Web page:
Jason's Journal: Rare Species Recover at Emiquon

A Special Guest Post by Tharran Hobson
Illinois River Restoration Manager

May 2010 — During the first week of April, I was thrilled to help kick off the spring at Emiquon by assisting in the release of state-threatened red-spotted sunfish into Thompson Lake. The Nature Conservancy is committed to bringing back this fish and other endangered and threatened species at Emiquon.

Red-spotted sunfish thrive in clear waters of vegetated marshes and streams. In recent years their numbers have declined with habitat changes including changes in water quality – they are even thought to be gone from the Illinois River. The Conservancy, along with Trent Thomas of the Illinois Natural History Survey and Rob Hilsabeck of the Illinois Department of Natural Resources, took the initiative to help save this species. With the help of a State Wildlife Grant, the Conservancy and partners have been working for the past two years to re-establish red-spotted sunfish populations in Illinois through breeding and relocation, primarily at Emiquon.

The program began in 2008 when 50 sunfish were transferred from Fish Creek, one of only two known remaining red-spotted sunfish populations in Illinois, to the University of Illinois. In spring 2009 the fish were relocated to rearing ponds at Emiquon, where their numbers grew to about 4,000. This April we used trap nets to transfer over 200 fish into Thompson Lake, which reminded me of my childhood days using nets to fish with my father on the Illinois River. Along with the red-spotted sunfish we also have future plans to propagate other rare species in our rearing pond at Emiquon including starhead topminnow, weed shiner, emerald shiner, and iron color shiner.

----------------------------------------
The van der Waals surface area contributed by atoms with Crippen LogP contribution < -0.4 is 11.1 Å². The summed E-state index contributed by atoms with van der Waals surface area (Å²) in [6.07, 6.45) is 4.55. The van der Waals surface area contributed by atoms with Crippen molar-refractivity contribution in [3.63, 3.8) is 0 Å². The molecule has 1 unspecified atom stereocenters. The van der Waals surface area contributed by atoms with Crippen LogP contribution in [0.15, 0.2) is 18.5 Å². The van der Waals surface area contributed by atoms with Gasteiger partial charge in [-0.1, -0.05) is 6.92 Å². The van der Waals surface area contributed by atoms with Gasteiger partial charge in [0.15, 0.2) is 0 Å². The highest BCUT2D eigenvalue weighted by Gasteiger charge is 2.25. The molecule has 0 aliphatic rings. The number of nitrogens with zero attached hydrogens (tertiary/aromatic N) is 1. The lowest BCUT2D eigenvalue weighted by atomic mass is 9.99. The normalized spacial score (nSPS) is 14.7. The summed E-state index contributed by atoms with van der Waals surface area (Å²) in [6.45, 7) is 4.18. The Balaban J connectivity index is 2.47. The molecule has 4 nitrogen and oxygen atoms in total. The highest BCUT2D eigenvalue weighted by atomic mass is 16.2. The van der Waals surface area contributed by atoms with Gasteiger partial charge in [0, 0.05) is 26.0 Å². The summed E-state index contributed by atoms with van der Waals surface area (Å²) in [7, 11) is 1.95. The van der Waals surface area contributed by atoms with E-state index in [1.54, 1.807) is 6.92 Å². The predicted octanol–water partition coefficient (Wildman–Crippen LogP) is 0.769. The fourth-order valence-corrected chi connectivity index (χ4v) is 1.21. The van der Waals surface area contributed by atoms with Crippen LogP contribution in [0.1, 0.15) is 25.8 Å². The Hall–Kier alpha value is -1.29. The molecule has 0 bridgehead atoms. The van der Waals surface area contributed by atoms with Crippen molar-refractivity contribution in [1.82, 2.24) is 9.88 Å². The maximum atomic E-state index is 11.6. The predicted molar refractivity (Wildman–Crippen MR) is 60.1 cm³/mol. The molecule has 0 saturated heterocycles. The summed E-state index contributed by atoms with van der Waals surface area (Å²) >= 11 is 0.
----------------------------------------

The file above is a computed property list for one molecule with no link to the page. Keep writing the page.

We hope that our work at Emiquon will result in the red-spotted sunfish being removed from the state-threatened species list. Red-spotted sunfish produced at Emiquon are also being reintroduced at the Conservancy’s Spunky Bottoms Preserve, Hennepin and Hopper Lakes, and to the original Fish Creek location.

Other rare wildlife finds a safe haven here at Emiquon, from pumpkinseed sunfish to spotted gar, rails, horned grebes, and migrating American white pelicans. Fishing enthusiasts who come to Thompson Lake find a large and diverse population of fish, from rare, non-game species to larger game fish.

Update from Jason:

As fishing season continues, parking is currently available in a designated grass area. The regular parking lot will be available again once water levels are further reduced.


   Please leave this field empty
x animal

Sign up for Nature eNews!

Sign Up for Nature e-News

Learn about the places you love. Find out
how you can help.

Thank you for joining our online community!

We’ll be in touch soon with more Nature Conservancy news, updates and exciting stories.

Please leave this field empty

I'm already on the list!

Read our privacy policy.